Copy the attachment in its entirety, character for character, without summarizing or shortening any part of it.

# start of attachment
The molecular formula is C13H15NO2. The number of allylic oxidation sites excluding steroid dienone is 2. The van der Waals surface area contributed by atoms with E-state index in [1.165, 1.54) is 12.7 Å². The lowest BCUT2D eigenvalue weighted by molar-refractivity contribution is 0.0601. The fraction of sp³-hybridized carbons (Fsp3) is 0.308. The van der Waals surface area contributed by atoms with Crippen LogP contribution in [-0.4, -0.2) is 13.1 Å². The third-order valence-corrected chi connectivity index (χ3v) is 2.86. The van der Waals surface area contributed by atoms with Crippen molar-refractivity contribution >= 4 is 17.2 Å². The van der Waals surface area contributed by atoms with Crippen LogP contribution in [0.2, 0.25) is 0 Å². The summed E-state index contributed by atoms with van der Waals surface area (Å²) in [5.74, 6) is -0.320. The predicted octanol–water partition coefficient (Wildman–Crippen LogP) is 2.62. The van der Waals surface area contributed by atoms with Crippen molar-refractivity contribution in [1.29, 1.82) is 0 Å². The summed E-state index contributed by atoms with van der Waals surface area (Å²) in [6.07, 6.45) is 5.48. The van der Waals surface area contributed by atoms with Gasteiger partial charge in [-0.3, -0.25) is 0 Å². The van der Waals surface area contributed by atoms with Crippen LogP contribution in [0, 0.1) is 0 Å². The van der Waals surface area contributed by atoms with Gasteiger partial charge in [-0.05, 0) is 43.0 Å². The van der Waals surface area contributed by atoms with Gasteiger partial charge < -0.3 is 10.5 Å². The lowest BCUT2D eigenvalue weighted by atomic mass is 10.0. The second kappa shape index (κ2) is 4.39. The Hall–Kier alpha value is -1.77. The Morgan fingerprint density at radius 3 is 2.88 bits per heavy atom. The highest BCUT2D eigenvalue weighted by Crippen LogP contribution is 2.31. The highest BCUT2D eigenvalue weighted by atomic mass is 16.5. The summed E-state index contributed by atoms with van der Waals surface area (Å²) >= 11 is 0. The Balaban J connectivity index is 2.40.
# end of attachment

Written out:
The molecular formula is C13H15NO2. The number of allylic oxidation sites excluding steroid dienone is 2. The van der Waals surface area contributed by atoms with E-state index in [1.165, 1.54) is 12.7 Å². The lowest BCUT2D eigenvalue weighted by molar-refractivity contribution is 0.0601. The fraction of sp³-hybridized carbons (Fsp3) is 0.308. The van der Waals surface area contributed by atoms with Crippen LogP contribution in [-0.4, -0.2) is 13.1 Å². The third-order valence-corrected chi connectivity index (χ3v) is 2.86. The van der Waals surface area contributed by atoms with Crippen molar-refractivity contribution >= 4 is 17.2 Å². The van der Waals surface area contributed by atoms with Crippen LogP contribution in [0.2, 0.25) is 0 Å². The summed E-state index contributed by atoms with van der Waals surface area (Å²) in [5.74, 6) is -0.320. The predicted octanol–water partition coefficient (Wildman–Crippen LogP) is 2.62. The van der Waals surface area contributed by atoms with Crippen molar-refractivity contribution in [1.29, 1.82) is 0 Å². The summed E-state index contributed by atoms with van der Waals surface area (Å²) in [6.07, 6.45) is 5.48. The van der Waals surface area contributed by atoms with Gasteiger partial charge in [-0.3, -0.25) is 0 Å². The van der Waals surface area contributed by atoms with Crippen LogP contribution in [0, 0.1) is 0 Å². The van der Waals surface area contributed by atoms with Gasteiger partial charge in [-0.05, 0) is 43.0 Å². The van der Waals surface area contributed by atoms with Gasteiger partial charge < -0.3 is 10.5 Å². The lowest BCUT2D eigenvalue weighted by atomic mass is 10.0. The second kappa shape index (κ2) is 4.39. The Hall–Kier alpha value is -1.77. The Morgan fingerprint density at radius 3 is 2.88 bits per heavy atom. The highest BCUT2D eigenvalue weighted by Crippen LogP contribution is 2.31. The highest BCUT2D eigenvalue weighted by atomic mass is 16.5. The summed E-state index contributed by atoms with van der Waals surface area (Å²) >= 11 is 0. The Balaban J connectivity index is 2.40.